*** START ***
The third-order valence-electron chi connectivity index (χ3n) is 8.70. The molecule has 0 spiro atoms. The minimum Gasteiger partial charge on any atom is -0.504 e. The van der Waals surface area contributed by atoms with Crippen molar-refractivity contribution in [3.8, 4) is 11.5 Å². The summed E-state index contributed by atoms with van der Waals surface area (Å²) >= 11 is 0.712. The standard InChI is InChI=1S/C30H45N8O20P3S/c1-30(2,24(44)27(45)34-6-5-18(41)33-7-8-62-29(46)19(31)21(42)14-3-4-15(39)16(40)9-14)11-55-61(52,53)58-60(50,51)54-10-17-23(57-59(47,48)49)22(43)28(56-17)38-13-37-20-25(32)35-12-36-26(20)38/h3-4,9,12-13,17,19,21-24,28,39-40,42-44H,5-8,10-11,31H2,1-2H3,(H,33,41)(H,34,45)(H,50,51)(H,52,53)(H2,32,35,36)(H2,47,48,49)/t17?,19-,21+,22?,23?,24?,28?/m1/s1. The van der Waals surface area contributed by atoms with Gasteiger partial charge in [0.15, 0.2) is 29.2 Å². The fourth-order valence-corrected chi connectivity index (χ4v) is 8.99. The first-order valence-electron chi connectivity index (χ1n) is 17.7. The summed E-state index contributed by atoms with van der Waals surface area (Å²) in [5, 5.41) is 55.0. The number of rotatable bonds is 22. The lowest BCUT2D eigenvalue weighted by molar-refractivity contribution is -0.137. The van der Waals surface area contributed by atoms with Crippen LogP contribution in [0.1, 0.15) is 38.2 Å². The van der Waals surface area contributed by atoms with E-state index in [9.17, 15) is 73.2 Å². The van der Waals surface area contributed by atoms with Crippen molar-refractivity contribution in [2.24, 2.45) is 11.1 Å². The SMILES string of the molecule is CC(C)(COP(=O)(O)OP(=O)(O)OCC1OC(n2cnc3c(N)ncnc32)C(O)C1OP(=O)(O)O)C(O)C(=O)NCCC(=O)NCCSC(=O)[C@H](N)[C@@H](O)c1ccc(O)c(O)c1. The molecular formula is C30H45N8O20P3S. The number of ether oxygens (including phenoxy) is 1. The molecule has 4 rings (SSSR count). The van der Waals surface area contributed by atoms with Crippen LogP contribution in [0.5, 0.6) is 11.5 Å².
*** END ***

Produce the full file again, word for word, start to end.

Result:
The third-order valence-electron chi connectivity index (χ3n) is 8.70. The molecule has 0 spiro atoms. The minimum Gasteiger partial charge on any atom is -0.504 e. The van der Waals surface area contributed by atoms with Crippen molar-refractivity contribution in [3.8, 4) is 11.5 Å². The summed E-state index contributed by atoms with van der Waals surface area (Å²) >= 11 is 0.712. The standard InChI is InChI=1S/C30H45N8O20P3S/c1-30(2,24(44)27(45)34-6-5-18(41)33-7-8-62-29(46)19(31)21(42)14-3-4-15(39)16(40)9-14)11-55-61(52,53)58-60(50,51)54-10-17-23(57-59(47,48)49)22(43)28(56-17)38-13-37-20-25(32)35-12-36-26(20)38/h3-4,9,12-13,17,19,21-24,28,39-40,42-44H,5-8,10-11,31H2,1-2H3,(H,33,41)(H,34,45)(H,50,51)(H,52,53)(H2,32,35,36)(H2,47,48,49)/t17?,19-,21+,22?,23?,24?,28?/m1/s1. The van der Waals surface area contributed by atoms with Gasteiger partial charge in [0.15, 0.2) is 29.2 Å². The fourth-order valence-corrected chi connectivity index (χ4v) is 8.99. The first-order valence-electron chi connectivity index (χ1n) is 17.7. The summed E-state index contributed by atoms with van der Waals surface area (Å²) in [5, 5.41) is 55.0. The number of rotatable bonds is 22. The lowest BCUT2D eigenvalue weighted by molar-refractivity contribution is -0.137. The van der Waals surface area contributed by atoms with Crippen LogP contribution in [0.1, 0.15) is 38.2 Å². The van der Waals surface area contributed by atoms with E-state index in [9.17, 15) is 73.2 Å². The van der Waals surface area contributed by atoms with Crippen molar-refractivity contribution in [2.24, 2.45) is 11.1 Å². The SMILES string of the molecule is CC(C)(COP(=O)(O)OP(=O)(O)OCC1OC(n2cnc3c(N)ncnc32)C(O)C1OP(=O)(O)O)C(O)C(=O)NCCC(=O)NCCSC(=O)[C@H](N)[C@@H](O)c1ccc(O)c(O)c1. The molecular formula is C30H45N8O20P3S. The number of ether oxygens (including phenoxy) is 1. The molecule has 4 rings (SSSR count). The van der Waals surface area contributed by atoms with Crippen LogP contribution in [0.5, 0.6) is 11.5 Å².